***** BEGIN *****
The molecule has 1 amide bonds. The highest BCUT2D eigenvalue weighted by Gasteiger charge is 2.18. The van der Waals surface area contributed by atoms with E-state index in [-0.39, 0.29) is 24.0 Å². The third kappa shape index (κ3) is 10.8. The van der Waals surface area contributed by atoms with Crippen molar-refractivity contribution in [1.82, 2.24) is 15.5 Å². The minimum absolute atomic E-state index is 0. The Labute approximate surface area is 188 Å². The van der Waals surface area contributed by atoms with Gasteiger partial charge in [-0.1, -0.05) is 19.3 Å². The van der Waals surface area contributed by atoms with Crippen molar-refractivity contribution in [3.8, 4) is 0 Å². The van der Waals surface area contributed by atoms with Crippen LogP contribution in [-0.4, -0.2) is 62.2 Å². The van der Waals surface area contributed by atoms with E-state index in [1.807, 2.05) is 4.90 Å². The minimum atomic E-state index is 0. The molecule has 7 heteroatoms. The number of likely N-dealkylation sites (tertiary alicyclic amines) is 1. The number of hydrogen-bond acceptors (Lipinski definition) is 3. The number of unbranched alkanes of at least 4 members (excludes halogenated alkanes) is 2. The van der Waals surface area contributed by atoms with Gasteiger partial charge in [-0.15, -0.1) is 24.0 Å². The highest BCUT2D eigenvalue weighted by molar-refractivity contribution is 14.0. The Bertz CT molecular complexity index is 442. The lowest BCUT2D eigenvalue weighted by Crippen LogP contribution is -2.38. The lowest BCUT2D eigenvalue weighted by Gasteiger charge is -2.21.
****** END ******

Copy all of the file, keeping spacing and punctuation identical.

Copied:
The molecule has 1 amide bonds. The highest BCUT2D eigenvalue weighted by Gasteiger charge is 2.18. The van der Waals surface area contributed by atoms with E-state index in [-0.39, 0.29) is 24.0 Å². The third kappa shape index (κ3) is 10.8. The van der Waals surface area contributed by atoms with Crippen molar-refractivity contribution in [1.82, 2.24) is 15.5 Å². The minimum absolute atomic E-state index is 0. The Labute approximate surface area is 188 Å². The van der Waals surface area contributed by atoms with Gasteiger partial charge in [-0.1, -0.05) is 19.3 Å². The van der Waals surface area contributed by atoms with Crippen molar-refractivity contribution in [3.8, 4) is 0 Å². The van der Waals surface area contributed by atoms with Crippen LogP contribution in [-0.4, -0.2) is 62.2 Å². The van der Waals surface area contributed by atoms with E-state index in [1.807, 2.05) is 4.90 Å². The minimum atomic E-state index is 0. The molecule has 7 heteroatoms. The number of likely N-dealkylation sites (tertiary alicyclic amines) is 1. The number of hydrogen-bond acceptors (Lipinski definition) is 3. The number of unbranched alkanes of at least 4 members (excludes halogenated alkanes) is 2. The van der Waals surface area contributed by atoms with Gasteiger partial charge in [-0.15, -0.1) is 24.0 Å². The highest BCUT2D eigenvalue weighted by molar-refractivity contribution is 14.0. The Bertz CT molecular complexity index is 442. The lowest BCUT2D eigenvalue weighted by Crippen LogP contribution is -2.38. The lowest BCUT2D eigenvalue weighted by Gasteiger charge is -2.21.